Sharing – Preventing Online Sexual Victimization of People with Developmental Disabilities

If you’ve read anything I’ve written over the years, you may have noticed that when it comes to kids being online, or protecting kids from sexual abuse, I’m a huge advocate for education. You don’t send kids out in to the world online or off, without teaching them about their own place in it, and how other people might take advantage of them. So, you can imagine my frustration upon learning about this:

In order to make safe connections in person or online, it is widely recognized that access to comprehensive and accurate sexual health information and education is essential. However, the IDD population, which includes 7.38 million Americans, is often overlooked and even excluded. Even more troubling, they are very likely to be excluded from school-based sex ed: 46% of people with IDD with low support needs and 84% of those with high support needs don’t receive any sex education.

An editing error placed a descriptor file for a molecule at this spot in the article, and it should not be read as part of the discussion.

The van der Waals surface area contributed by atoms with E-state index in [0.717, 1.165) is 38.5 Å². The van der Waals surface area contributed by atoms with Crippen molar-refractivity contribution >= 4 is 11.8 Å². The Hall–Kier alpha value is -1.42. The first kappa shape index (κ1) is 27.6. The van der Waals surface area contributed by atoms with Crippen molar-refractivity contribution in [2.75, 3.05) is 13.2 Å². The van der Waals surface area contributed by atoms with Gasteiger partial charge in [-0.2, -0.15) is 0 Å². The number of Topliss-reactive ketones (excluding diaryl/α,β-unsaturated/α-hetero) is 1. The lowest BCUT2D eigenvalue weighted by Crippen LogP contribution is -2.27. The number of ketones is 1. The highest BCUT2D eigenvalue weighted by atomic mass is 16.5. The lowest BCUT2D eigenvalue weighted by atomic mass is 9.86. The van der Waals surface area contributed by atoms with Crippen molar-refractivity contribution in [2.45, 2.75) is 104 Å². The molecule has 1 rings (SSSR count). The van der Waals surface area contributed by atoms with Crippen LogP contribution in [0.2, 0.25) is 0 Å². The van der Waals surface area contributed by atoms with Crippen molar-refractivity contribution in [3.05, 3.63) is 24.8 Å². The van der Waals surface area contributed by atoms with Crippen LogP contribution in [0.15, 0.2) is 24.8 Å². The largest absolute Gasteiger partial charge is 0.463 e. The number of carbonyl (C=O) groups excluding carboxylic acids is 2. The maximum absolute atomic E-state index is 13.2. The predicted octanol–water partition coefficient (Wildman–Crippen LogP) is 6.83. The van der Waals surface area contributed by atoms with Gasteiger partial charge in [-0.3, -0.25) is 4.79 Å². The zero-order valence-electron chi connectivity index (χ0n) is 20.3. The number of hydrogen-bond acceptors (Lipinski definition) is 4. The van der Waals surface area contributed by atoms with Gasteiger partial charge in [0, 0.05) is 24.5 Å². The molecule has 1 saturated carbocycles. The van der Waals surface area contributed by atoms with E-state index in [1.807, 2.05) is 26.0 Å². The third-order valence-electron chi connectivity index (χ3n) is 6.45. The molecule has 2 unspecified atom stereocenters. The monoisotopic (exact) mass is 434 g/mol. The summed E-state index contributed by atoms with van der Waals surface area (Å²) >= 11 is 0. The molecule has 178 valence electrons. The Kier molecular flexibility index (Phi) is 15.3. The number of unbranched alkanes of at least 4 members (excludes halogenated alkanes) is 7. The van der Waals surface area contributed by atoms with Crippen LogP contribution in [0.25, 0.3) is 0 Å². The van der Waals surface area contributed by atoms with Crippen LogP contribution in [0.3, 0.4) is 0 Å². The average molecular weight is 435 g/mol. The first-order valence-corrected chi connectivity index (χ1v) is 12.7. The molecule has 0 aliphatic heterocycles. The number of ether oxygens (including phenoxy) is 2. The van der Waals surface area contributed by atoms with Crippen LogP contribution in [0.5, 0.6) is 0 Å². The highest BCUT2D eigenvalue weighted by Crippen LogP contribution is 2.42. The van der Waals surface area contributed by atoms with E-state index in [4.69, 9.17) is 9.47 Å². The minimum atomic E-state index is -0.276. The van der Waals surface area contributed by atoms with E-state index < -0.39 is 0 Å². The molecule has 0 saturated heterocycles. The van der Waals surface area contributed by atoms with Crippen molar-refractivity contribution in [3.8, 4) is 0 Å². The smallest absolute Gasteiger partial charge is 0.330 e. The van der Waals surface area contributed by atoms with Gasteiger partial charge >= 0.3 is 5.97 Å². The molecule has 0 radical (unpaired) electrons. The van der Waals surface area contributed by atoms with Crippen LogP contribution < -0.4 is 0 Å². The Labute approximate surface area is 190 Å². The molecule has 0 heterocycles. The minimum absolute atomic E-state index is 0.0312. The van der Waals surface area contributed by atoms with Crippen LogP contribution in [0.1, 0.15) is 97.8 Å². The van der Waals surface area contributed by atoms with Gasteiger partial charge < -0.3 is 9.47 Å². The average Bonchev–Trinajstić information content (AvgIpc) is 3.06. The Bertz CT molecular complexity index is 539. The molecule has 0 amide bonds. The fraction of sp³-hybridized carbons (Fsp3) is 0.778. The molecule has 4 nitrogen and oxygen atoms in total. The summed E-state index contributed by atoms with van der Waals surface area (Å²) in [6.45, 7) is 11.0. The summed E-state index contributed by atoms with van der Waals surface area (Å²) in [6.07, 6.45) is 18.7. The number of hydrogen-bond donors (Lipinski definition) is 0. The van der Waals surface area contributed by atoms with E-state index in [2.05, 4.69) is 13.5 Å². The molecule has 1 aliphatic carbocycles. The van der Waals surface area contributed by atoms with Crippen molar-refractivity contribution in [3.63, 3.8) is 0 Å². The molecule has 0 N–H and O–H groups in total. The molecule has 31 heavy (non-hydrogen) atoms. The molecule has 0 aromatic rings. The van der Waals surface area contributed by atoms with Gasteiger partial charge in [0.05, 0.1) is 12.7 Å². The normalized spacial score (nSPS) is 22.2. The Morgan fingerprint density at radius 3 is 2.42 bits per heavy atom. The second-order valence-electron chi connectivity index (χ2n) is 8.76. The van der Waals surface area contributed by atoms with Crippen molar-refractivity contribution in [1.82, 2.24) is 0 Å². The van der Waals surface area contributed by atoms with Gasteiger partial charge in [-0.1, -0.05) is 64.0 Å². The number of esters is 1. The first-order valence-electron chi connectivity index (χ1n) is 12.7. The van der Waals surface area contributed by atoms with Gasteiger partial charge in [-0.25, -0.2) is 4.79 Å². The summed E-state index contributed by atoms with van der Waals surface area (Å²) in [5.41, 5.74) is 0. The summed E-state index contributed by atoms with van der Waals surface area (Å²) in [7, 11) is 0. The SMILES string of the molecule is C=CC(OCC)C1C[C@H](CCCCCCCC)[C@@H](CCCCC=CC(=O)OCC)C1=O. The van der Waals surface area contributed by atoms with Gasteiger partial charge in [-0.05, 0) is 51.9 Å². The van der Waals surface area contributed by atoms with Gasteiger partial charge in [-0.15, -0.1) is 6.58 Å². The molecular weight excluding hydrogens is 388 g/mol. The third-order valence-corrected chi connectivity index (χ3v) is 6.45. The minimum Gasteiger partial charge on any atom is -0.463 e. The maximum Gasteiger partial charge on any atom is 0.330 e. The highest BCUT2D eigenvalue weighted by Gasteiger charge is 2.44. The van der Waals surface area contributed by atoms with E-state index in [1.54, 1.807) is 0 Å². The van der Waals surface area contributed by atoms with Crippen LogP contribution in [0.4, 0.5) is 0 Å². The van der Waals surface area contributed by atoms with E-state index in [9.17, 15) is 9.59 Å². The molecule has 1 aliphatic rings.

No one should be thrown into online, or offline, society without meaningful education about things like consent, what constitutes illegal behavior, the signs of grooming and so on. It’s just setting them up for failure, and victimization. Why would we do that to anyone? Or do people with intellectual and development disabilities not deserve that same consideration?

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